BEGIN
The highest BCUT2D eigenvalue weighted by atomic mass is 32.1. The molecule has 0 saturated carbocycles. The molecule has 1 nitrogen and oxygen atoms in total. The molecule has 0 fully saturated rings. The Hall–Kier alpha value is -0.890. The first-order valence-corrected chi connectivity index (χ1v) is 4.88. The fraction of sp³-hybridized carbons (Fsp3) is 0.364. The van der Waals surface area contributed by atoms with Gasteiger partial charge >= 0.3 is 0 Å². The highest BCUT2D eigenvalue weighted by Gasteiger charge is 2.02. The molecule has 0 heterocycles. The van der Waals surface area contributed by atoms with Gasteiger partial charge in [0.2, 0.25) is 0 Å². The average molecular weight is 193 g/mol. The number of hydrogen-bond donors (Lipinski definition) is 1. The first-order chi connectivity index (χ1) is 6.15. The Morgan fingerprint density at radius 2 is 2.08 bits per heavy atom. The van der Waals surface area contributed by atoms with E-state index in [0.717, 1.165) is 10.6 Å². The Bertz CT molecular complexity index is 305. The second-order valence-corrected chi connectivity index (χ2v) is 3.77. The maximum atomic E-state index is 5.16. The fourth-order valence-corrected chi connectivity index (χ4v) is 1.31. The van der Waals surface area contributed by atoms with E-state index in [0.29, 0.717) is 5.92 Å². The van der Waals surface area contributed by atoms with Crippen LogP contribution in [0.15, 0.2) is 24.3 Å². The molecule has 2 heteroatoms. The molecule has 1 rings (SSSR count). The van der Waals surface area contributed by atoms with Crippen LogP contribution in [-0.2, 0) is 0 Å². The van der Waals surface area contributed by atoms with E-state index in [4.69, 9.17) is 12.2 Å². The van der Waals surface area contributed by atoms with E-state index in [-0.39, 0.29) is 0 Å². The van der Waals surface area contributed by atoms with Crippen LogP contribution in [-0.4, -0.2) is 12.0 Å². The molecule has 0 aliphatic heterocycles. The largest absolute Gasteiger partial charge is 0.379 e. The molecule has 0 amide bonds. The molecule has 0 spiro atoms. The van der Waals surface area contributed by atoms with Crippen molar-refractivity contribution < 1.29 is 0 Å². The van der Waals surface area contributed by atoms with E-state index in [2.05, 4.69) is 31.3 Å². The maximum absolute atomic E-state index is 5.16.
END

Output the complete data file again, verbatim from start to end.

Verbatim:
The highest BCUT2D eigenvalue weighted by atomic mass is 32.1. The molecule has 0 saturated carbocycles. The molecule has 1 nitrogen and oxygen atoms in total. The molecule has 0 fully saturated rings. The Hall–Kier alpha value is -0.890. The first-order valence-corrected chi connectivity index (χ1v) is 4.88. The fraction of sp³-hybridized carbons (Fsp3) is 0.364. The van der Waals surface area contributed by atoms with Gasteiger partial charge >= 0.3 is 0 Å². The highest BCUT2D eigenvalue weighted by Gasteiger charge is 2.02. The molecule has 0 heterocycles. The van der Waals surface area contributed by atoms with Gasteiger partial charge in [0.2, 0.25) is 0 Å². The average molecular weight is 193 g/mol. The number of hydrogen-bond donors (Lipinski definition) is 1. The first-order chi connectivity index (χ1) is 6.15. The Morgan fingerprint density at radius 2 is 2.08 bits per heavy atom. The van der Waals surface area contributed by atoms with E-state index in [0.717, 1.165) is 10.6 Å². The Bertz CT molecular complexity index is 305. The second-order valence-corrected chi connectivity index (χ2v) is 3.77. The maximum atomic E-state index is 5.16. The fourth-order valence-corrected chi connectivity index (χ4v) is 1.31. The van der Waals surface area contributed by atoms with E-state index in [0.29, 0.717) is 5.92 Å². The van der Waals surface area contributed by atoms with Crippen LogP contribution in [0.15, 0.2) is 24.3 Å². The molecule has 2 heteroatoms. The molecule has 1 rings (SSSR count). The van der Waals surface area contributed by atoms with Crippen LogP contribution in [-0.2, 0) is 0 Å². The van der Waals surface area contributed by atoms with E-state index in [4.69, 9.17) is 12.2 Å². The van der Waals surface area contributed by atoms with E-state index in [-0.39, 0.29) is 0 Å². The van der Waals surface area contributed by atoms with Crippen LogP contribution in [-0.4, -0.2) is 12.0 Å². The molecule has 0 aliphatic heterocycles. The largest absolute Gasteiger partial charge is 0.379 e. The molecule has 0 amide bonds. The molecule has 0 spiro atoms. The van der Waals surface area contributed by atoms with Crippen molar-refractivity contribution < 1.29 is 0 Å². The van der Waals surface area contributed by atoms with E-state index in [2.05, 4.69) is 31.3 Å². The maximum absolute atomic E-state index is 5.16.